The Court of Appeal recently considered this issue in Moore v IAG New Zealand Limited  NZCA 319. It ruled that losses arising from two earthquakes were not a series of losses under an aggregation clause, and that the clause therefore did not apply.
Mr Moore owned a house in Christchurch that was insured by IAG. The house was damaged in the February 2011 earthquake and again in the June 2011 earthquake. Mr Moore claimed that the repair cost for the February earthquake was $2.08 million, and that the repair cost for the June earthquake was an additional $2.77 million. He said that the total repair cost was therefore $4.85 million.
However, the sum insured under his policy was $2.5 million. That sum insured applied to any single loss. In addition, an aggregation clause provided that the sum insured also applied to:
- Any series of losses caused by a single event, and
- Any series of losses caused by a series of events which have the same cause.
This raised three questions for the Court:
- Were the losses in February and June a “series of losses"?
- If so, were those losses caused by a “series of events"?
- If so, did that series of events have “the same cause"?
If there was a series of losses caused by a series of events with the same cause, Mr Moore's claim was capped at $2.5 million. If not, he would be entitled to claim the full $4.85 million.
Was there a series of losses?
The Court of Appeal rejected the High Court's finding that a “series" of losses simply meant “repeated" experiences of losses during the period of insurance.
Instead, the Court of Appeal said that the word “series" required a “linked sequence" of losses that occur “proximately in time". It ruled that the earthquake damage in February and June was “separate and distinct", and that the four months' separation was not sufficiently proximate. Accordingly, as there was no series of losses, the aggregation clause did not apply. The insurer's argument failed at this first stage.
We would question whether the clause envisaged such a restrictive interpretation of “series". Although a series usually requires events to be linked, the required linkage here is supplied by the remainder of the clause—which requires a series of events with the same cause—rather than by any additional requirement to be read into the word “series".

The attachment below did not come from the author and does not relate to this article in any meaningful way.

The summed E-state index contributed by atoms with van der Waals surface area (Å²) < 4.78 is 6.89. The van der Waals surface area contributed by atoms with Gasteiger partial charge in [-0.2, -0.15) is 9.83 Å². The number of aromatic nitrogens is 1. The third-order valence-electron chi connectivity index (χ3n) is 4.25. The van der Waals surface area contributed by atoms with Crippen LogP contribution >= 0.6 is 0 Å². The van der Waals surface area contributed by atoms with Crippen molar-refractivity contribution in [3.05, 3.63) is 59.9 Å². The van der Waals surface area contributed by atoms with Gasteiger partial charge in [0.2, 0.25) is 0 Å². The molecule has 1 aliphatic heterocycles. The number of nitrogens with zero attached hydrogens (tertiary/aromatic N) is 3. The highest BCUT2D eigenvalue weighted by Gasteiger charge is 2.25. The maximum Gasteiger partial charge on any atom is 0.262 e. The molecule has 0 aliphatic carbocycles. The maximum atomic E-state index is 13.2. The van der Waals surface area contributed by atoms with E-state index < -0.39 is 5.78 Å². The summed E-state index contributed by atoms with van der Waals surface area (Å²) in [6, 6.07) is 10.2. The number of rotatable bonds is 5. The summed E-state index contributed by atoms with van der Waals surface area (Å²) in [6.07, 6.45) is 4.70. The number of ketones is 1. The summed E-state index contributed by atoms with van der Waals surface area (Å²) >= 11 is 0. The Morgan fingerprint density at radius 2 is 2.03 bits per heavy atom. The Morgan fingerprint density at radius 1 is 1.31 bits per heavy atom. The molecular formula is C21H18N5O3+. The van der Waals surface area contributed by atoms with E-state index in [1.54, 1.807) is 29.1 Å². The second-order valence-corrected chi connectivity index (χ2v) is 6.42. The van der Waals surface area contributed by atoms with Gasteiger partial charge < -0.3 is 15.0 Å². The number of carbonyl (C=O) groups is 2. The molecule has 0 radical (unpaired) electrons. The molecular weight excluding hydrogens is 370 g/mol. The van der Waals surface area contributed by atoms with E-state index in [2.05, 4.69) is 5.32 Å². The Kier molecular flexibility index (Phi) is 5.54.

In addition, the Court of Appeal did not explain why a separation of four months disqualifies two events from being a series. Indeed, a decision of the High Court of Australia cited by the Court of Appeal appears to envisage that any two events that occur within the period of insurance would constitute a series.
Was there a series of events?
The Court of Appeal accepted that if there is a series of events, it is permissible for each event to separately cause each loss. The series of events need not act together to cause the series of loss.
However, it ruled that, even if there was a series of losses, the two earthquakes were “clearly" not a series of events. Again, it said that there must be a “proximate temporal sequence", which it said was not the case here.
Again, we would question this conclusion. Indeed, the four major earthquakes in Christchurch in 2010 and 2011 are often described by experts as the “Canterbury earthquake sequence". We would expect that, in common usage, many people would describe the earthquakes in Canterbury as a series of earthquakes.
Was there a common cause?
Finally, the Court of Appeal said that, even if there was a series of losses and a series of events, that series of events did not have the same cause.
IAG led expert evidence that the February and June 2011 earthquakes were significantly more likely to have been aftershocks of the earlier, September 2010 earthquake. Mr Moore led expert evidence that the September 2010 earthquake was neither necessary nor sufficient to cause the later earthquakes.
The Court of Appeal preferred Mr Moore's expert evidence, which it said was not challenged. It ruled that the September 2010 earthquake did no more than “set the stage" for the later earthquakes, and that therefore it was not a proximate cause of the later earthquakes.
What does this mean for insurers and insureds?
The Court of Appeal was concerned to limit the scope of the aggregation clause, even going so far as to describe the clause as “subordinate" to the “primary" rule that the sum insured applies to each individual loss. That concern clearly drove its conclusion that Mr Moore should not be limited in his claim for each loss arising out of each of the earthquakes.
The Court's decision will provide guidance to both insurers and insureds in interpreting aggregation clauses, which are common in many insurance policies. As well as allowing an insurer to apply a sum insured across a series of events or losses, an aggregation clause may also allow an insured to group together a number of small losses so that they exceed the deductible in the policy. In addition, similar phrasing is often used to extend policies to claims made or events occurring after the expiry of the policy period, if those claims or events are related to claims made or events occurring during the policy period.
However, there is no standard wording for aggregation clauses. Any differences in wording between clauses may be critical. As a result, insurers and insureds should carefully review the particular wording of any clause at issue before seeking to apply the Court of Appeal's decision to that clause.
If you have any questions about the matters raised in this article, please get in touch with the contacts listed, or your usual Bell Gully adviser.
This publication is necessarily brief and general in nature. You should seek professional advice before taking any action in relation to the matters dealt with in this publication.